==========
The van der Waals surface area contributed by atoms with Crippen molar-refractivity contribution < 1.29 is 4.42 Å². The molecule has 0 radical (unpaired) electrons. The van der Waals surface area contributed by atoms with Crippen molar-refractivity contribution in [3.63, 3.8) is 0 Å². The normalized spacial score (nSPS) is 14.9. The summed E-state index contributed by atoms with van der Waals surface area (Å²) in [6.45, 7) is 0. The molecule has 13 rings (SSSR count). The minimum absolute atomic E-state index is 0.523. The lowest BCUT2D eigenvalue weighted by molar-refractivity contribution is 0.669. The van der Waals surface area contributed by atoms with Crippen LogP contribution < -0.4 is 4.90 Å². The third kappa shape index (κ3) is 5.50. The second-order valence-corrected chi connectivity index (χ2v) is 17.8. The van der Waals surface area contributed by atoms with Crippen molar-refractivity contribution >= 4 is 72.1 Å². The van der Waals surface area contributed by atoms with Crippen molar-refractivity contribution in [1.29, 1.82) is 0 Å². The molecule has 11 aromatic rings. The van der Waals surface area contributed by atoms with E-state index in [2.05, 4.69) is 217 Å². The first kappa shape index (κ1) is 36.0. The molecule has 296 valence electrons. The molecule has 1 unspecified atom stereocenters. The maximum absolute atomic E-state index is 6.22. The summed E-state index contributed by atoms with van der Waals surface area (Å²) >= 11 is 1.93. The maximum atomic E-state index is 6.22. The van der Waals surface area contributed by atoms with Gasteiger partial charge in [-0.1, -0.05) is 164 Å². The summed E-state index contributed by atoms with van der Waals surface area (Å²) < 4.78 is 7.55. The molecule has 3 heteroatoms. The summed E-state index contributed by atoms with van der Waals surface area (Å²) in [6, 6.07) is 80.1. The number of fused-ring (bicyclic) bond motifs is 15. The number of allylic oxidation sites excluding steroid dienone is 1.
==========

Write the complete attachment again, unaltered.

The van der Waals surface area contributed by atoms with Crippen molar-refractivity contribution < 1.29 is 4.42 Å². The molecule has 0 radical (unpaired) electrons. The van der Waals surface area contributed by atoms with Crippen molar-refractivity contribution in [3.63, 3.8) is 0 Å². The normalized spacial score (nSPS) is 14.9. The summed E-state index contributed by atoms with van der Waals surface area (Å²) in [6.45, 7) is 0. The molecule has 13 rings (SSSR count). The minimum absolute atomic E-state index is 0.523. The lowest BCUT2D eigenvalue weighted by molar-refractivity contribution is 0.669. The van der Waals surface area contributed by atoms with Crippen LogP contribution < -0.4 is 4.90 Å². The third kappa shape index (κ3) is 5.50. The second-order valence-corrected chi connectivity index (χ2v) is 17.8. The van der Waals surface area contributed by atoms with Crippen molar-refractivity contribution >= 4 is 72.1 Å². The van der Waals surface area contributed by atoms with Crippen molar-refractivity contribution in [1.29, 1.82) is 0 Å². The molecule has 11 aromatic rings. The van der Waals surface area contributed by atoms with E-state index in [2.05, 4.69) is 217 Å². The first kappa shape index (κ1) is 36.0. The molecule has 296 valence electrons. The molecule has 1 unspecified atom stereocenters. The maximum absolute atomic E-state index is 6.22. The summed E-state index contributed by atoms with van der Waals surface area (Å²) >= 11 is 1.93. The maximum atomic E-state index is 6.22. The van der Waals surface area contributed by atoms with Gasteiger partial charge in [-0.1, -0.05) is 164 Å². The summed E-state index contributed by atoms with van der Waals surface area (Å²) < 4.78 is 7.55. The molecule has 3 heteroatoms. The summed E-state index contributed by atoms with van der Waals surface area (Å²) in [6, 6.07) is 80.1. The number of fused-ring (bicyclic) bond motifs is 15. The number of allylic oxidation sites excluding steroid dienone is 1.